7 Ways To Reduce The Potential Cost Of Losing A Salesperson

Written by Sean McPheat |

8 February, 2018

I once spoke to a sales manager who was complaining about how many salespeople he had lost in the previous three years.

He was asking me if we could run a motivational programme for his team so that they would go out and sell more stuff, and stay longer at his company.

I asked him if he had calculated the cost of losing so many good people.

And I didn’t just mean hard cash costs.

He hadn’t.

I covered over some of the following information, which got him thinking:

  • Without a robust hiring policy, it’s possible that your choice of salesperson could come back and bite you hard. The overall cost of advertising, screening, hiring, training and coaching a new salesperson can run into many thousands of pounds. It has been estimated that making a bad decision at hiring time could cost between 150% and 200% of the salesperson’s salary.
  • When you lose a salesperson through redundancy, termination of contract or simply moving on, you lose the continuity of contact with current and future customers. This can affect the relationship your company has with clients in your area.
  • If your competitors get wind of a territory not being covered by your company, it’s likely they will use that opportunity to put more effort into covering your existing customers.
  • Your current customers may well question the confidence they have in your company if they continually see new salespeople covering their area. It means they have to repeatedly have to bring new representatives from your company up to speed with their values, company culture and sales strategies. It can cause some buyers to lose faith in you.
  • High salesperson turnover can have a negative effect on salespeople who stay. Morale may drop and the effort the remaining salespeople put in may be affected.

He asked what he could do about his staff turnover, and I said that running a motivational session would be like putting a plaster over a gaping wound.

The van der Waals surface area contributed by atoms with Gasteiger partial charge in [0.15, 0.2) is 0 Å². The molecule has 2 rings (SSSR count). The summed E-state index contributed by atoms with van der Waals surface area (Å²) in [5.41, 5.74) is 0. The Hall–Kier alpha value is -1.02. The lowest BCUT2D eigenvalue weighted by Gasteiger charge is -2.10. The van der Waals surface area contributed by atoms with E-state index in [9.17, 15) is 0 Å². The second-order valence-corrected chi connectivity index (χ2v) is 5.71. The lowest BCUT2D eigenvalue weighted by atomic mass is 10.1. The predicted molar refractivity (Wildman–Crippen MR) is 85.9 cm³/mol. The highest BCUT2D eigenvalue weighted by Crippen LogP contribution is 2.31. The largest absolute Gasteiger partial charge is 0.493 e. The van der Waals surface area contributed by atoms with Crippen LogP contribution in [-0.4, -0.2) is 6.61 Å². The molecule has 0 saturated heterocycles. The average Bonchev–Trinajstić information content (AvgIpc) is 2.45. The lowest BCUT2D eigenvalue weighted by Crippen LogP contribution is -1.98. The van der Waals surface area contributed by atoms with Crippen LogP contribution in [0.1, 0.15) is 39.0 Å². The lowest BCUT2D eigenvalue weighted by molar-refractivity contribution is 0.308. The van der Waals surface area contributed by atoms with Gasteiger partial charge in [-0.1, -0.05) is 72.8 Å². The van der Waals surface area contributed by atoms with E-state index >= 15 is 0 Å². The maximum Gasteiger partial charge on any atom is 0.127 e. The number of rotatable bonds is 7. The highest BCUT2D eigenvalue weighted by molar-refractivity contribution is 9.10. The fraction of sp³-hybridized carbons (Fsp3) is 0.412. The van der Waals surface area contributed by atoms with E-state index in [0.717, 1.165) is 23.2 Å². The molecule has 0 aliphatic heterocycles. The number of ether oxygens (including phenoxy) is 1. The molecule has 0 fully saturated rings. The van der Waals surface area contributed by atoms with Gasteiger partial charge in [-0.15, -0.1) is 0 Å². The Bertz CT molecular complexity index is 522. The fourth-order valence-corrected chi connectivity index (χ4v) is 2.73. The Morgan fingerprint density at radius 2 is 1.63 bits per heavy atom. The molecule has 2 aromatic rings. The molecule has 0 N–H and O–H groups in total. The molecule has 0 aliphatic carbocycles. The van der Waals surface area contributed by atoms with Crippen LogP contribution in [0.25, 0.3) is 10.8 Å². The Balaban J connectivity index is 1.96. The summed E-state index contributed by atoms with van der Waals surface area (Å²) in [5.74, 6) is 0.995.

He needed to address the real, deeper problems that was causing people to leave in droves.

These should include:

  • A robust recruitment policy. This involves ensuring any recruitment agency you use or the people in your company who recruit have clear information on the type of person required for the role.
  • Aligned with this, make sure the candidate profile matches your firm’s sales strategies.
  • Make sure job descriptions are up-to-date and reflect the type of market you are currently working in.
  • Ensure your interview and selection systems allow you to filter through the most appropriate people.
  • Build a vigorous and strong maintenance programme for salespeople’s growth and development. This may involve creating a real-time personal and professional development process for each salesperson, so they can see how their sales skills can be progressed.
  • Build a specific and achievable remuneration package that rewards people not just for sales achieved but also for customer loyalty and quality of back-up services.
  • Create opportunities for salespeople to advance through the sales department. This doesn’t mean promoting your best salesperson into a management position so they don’t leave; it could require you to create different levels of position within the firm. If a salesperson knows they could be promoted to a senior role within the department, and still keep their sales position, it may incentivize them to stay longer and with more motivation.

The sales manager I spoke to has since put some of these ideas and others into operation and has seen a rise in morale, plus a decrease in salesperson turnover.

Much better than spending hard-earned profits of a motivation day that wouldn’t have dealt with the real problems!

Happy Selling!

Sean McPheat

Managing Director

MTD Sales Training

www.mtdsalestraining.com

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